The New Organ at Church of St. Luke and The Epiphany (1925)

An article from the October 1925 issue of Parish Helper, St. Luke and The Epiphany, 13th Street between Spruce and Pine Streets:

“I [Presumably Rev. Dr. David McConnell Steele] remind you that this was to cost $25,000. That money, every dollar, was contributed before work was begun…You and I – very few of us – ever live to see the need for its replacement. I have asked Dr. [H. Alexander] Matthews to draw up a statement of facts and figures in such language as, although not highly technical, is naturally better than my own.”

“It was built by the Austin Organ Company, of Hartford, CT. The factory number is one thousand three hundred and nineteen.”

“The Philadelphia Electric Company having changed their entire system on Thirteenth Street, from direct to alternating current, a special kind of motor was required.”

“The removal of the two old organs, gallery, and chancel, took the labor of six men more than four weeks.”

“The old rooms below, behind and above, the chancel on the south side were entirely remodeled, plastered and floored; this in addition to the new room builded [sic] over the Baptistry.”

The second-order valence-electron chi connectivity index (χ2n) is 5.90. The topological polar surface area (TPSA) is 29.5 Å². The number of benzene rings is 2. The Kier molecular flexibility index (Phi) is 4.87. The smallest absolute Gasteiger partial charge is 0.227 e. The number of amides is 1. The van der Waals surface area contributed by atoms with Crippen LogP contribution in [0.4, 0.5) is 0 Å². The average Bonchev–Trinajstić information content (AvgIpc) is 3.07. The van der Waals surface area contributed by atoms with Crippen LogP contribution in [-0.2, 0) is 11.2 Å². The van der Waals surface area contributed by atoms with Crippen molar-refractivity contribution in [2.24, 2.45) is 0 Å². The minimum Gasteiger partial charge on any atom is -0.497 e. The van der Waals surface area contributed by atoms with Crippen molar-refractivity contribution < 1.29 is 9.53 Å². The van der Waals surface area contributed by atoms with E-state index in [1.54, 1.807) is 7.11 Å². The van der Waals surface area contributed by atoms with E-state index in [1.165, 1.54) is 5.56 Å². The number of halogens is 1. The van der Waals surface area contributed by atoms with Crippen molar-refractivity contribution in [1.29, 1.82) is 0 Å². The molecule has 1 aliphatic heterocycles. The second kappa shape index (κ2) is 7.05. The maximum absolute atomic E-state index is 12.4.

“As many as 400 of the time-seasoned pipes from the old organs were retained in the new, but only after being sent all the way to Connecticut to be revoiced and returned.”

“The organ is blown by an ‘Orgoblo,’ driven by a ten horse-power motor with a wind pressure in the blower pipe of fifty pounds to the square foot.”

“There are 3700 separate pipes, the largest being thirty-two feet by two feet square and weighing one ton. It reaches from the floor of the cellar to the level of the ceiling of the gallery.”

“On the keyboard there are four manuals, which amounts to the same having four separate organs. Together this makes 244 keys to control, in contrast to 88 keys on a piano, not to mention the pedals of 32 keys.”

“The console proper, the keydesk as it is more commonly understood, is movable. It is connected with other parts by cable one and one-half inches in diameter, so that it could be picked up and placed anywhere in the Church and yet the organ be played just as easily. The cable contains 365 wires.”

“All the pipes are contained in separate swell boxes with shutters two and one-half inches thick for the purpose of controlling strength and volume of tone at the will of the organist.”

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